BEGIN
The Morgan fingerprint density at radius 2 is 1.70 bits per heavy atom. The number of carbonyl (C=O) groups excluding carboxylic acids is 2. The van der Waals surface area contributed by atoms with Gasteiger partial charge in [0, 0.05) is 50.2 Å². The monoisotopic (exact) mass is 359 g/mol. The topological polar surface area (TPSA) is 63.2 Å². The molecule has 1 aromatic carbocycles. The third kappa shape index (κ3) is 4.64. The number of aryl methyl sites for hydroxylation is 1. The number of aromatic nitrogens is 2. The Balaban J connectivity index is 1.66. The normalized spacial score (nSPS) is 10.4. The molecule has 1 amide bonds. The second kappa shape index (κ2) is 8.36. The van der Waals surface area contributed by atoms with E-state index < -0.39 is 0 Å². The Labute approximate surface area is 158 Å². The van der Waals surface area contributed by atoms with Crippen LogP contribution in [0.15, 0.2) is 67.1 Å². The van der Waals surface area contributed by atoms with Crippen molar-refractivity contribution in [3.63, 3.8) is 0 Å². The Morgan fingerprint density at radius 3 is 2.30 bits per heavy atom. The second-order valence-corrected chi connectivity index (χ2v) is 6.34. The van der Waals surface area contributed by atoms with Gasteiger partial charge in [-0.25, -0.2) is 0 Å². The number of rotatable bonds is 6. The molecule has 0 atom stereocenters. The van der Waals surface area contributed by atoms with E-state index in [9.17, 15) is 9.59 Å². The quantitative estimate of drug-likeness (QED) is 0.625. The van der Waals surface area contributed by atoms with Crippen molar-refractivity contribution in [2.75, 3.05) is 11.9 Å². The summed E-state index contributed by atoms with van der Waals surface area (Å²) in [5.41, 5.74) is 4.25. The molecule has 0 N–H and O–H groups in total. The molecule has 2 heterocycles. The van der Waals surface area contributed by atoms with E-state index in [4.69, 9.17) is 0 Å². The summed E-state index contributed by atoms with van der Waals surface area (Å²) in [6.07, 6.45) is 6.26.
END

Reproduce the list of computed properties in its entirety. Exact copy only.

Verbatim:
The Morgan fingerprint density at radius 2 is 1.70 bits per heavy atom. The number of carbonyl (C=O) groups excluding carboxylic acids is 2. The van der Waals surface area contributed by atoms with Gasteiger partial charge in [0, 0.05) is 50.2 Å². The monoisotopic (exact) mass is 359 g/mol. The topological polar surface area (TPSA) is 63.2 Å². The molecule has 1 aromatic carbocycles. The third kappa shape index (κ3) is 4.64. The number of aryl methyl sites for hydroxylation is 1. The number of aromatic nitrogens is 2. The Balaban J connectivity index is 1.66. The normalized spacial score (nSPS) is 10.4. The molecule has 1 amide bonds. The second kappa shape index (κ2) is 8.36. The van der Waals surface area contributed by atoms with E-state index < -0.39 is 0 Å². The Labute approximate surface area is 158 Å². The van der Waals surface area contributed by atoms with Crippen LogP contribution in [0.15, 0.2) is 67.1 Å². The van der Waals surface area contributed by atoms with Crippen molar-refractivity contribution in [3.63, 3.8) is 0 Å². The Morgan fingerprint density at radius 3 is 2.30 bits per heavy atom. The second-order valence-corrected chi connectivity index (χ2v) is 6.34. The van der Waals surface area contributed by atoms with Gasteiger partial charge in [-0.25, -0.2) is 0 Å². The number of rotatable bonds is 6. The molecule has 0 atom stereocenters. The van der Waals surface area contributed by atoms with E-state index in [9.17, 15) is 9.59 Å². The quantitative estimate of drug-likeness (QED) is 0.625. The van der Waals surface area contributed by atoms with Crippen molar-refractivity contribution in [2.75, 3.05) is 11.9 Å². The summed E-state index contributed by atoms with van der Waals surface area (Å²) in [5.41, 5.74) is 4.25. The molecule has 0 N–H and O–H groups in total. The molecule has 2 heterocycles. The van der Waals surface area contributed by atoms with E-state index in [4.69, 9.17) is 0 Å². The summed E-state index contributed by atoms with van der Waals surface area (Å²) in [6.07, 6.45) is 6.26.